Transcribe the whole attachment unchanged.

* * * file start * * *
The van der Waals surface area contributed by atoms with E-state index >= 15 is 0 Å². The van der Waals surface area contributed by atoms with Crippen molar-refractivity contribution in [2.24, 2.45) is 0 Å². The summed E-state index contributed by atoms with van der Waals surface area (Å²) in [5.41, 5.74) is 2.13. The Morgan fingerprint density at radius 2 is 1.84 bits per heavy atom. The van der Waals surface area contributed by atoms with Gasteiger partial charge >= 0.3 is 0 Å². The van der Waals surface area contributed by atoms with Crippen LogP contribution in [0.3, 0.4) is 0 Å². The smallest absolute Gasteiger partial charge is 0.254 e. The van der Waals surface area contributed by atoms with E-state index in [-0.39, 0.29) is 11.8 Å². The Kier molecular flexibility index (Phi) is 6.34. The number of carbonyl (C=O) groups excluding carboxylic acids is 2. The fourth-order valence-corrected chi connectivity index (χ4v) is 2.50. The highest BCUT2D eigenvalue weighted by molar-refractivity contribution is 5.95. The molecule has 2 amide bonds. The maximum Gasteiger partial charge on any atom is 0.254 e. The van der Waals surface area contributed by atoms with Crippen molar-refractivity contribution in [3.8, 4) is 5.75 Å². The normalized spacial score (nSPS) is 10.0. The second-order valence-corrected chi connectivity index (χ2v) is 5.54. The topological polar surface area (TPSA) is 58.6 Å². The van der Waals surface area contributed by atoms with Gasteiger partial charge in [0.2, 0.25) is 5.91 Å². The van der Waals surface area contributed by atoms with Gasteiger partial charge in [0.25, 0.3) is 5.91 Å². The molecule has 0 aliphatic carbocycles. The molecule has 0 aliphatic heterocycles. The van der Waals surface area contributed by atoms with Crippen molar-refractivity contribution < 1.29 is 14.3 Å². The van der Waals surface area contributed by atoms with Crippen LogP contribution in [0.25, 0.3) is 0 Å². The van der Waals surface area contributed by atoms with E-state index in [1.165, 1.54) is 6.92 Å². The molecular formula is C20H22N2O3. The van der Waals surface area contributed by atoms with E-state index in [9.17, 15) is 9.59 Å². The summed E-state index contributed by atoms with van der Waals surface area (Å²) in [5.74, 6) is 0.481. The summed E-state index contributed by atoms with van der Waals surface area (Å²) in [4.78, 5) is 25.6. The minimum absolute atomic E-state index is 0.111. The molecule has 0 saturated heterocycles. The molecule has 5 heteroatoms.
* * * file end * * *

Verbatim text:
The van der Waals surface area contributed by atoms with E-state index >= 15 is 0 Å². The van der Waals surface area contributed by atoms with Crippen molar-refractivity contribution in [2.24, 2.45) is 0 Å². The summed E-state index contributed by atoms with van der Waals surface area (Å²) in [5.41, 5.74) is 2.13. The Morgan fingerprint density at radius 2 is 1.84 bits per heavy atom. The van der Waals surface area contributed by atoms with Gasteiger partial charge >= 0.3 is 0 Å². The van der Waals surface area contributed by atoms with Crippen LogP contribution in [0.3, 0.4) is 0 Å². The smallest absolute Gasteiger partial charge is 0.254 e. The van der Waals surface area contributed by atoms with E-state index in [-0.39, 0.29) is 11.8 Å². The Kier molecular flexibility index (Phi) is 6.34. The number of carbonyl (C=O) groups excluding carboxylic acids is 2. The fourth-order valence-corrected chi connectivity index (χ4v) is 2.50. The highest BCUT2D eigenvalue weighted by molar-refractivity contribution is 5.95. The molecule has 2 amide bonds. The maximum Gasteiger partial charge on any atom is 0.254 e. The van der Waals surface area contributed by atoms with Crippen molar-refractivity contribution in [3.8, 4) is 5.75 Å². The normalized spacial score (nSPS) is 10.0. The second-order valence-corrected chi connectivity index (χ2v) is 5.54. The topological polar surface area (TPSA) is 58.6 Å². The van der Waals surface area contributed by atoms with Gasteiger partial charge in [0.2, 0.25) is 5.91 Å². The van der Waals surface area contributed by atoms with Gasteiger partial charge in [0.25, 0.3) is 5.91 Å². The molecule has 0 aliphatic carbocycles. The molecule has 0 aliphatic heterocycles. The van der Waals surface area contributed by atoms with Crippen molar-refractivity contribution < 1.29 is 14.3 Å². The van der Waals surface area contributed by atoms with Crippen LogP contribution in [0.25, 0.3) is 0 Å². The van der Waals surface area contributed by atoms with E-state index in [1.165, 1.54) is 6.92 Å². The molecular formula is C20H22N2O3. The van der Waals surface area contributed by atoms with E-state index in [9.17, 15) is 9.59 Å². The summed E-state index contributed by atoms with van der Waals surface area (Å²) in [5.74, 6) is 0.481. The summed E-state index contributed by atoms with van der Waals surface area (Å²) in [4.78, 5) is 25.6. The minimum absolute atomic E-state index is 0.111. The molecule has 0 saturated heterocycles. The molecule has 5 heteroatoms.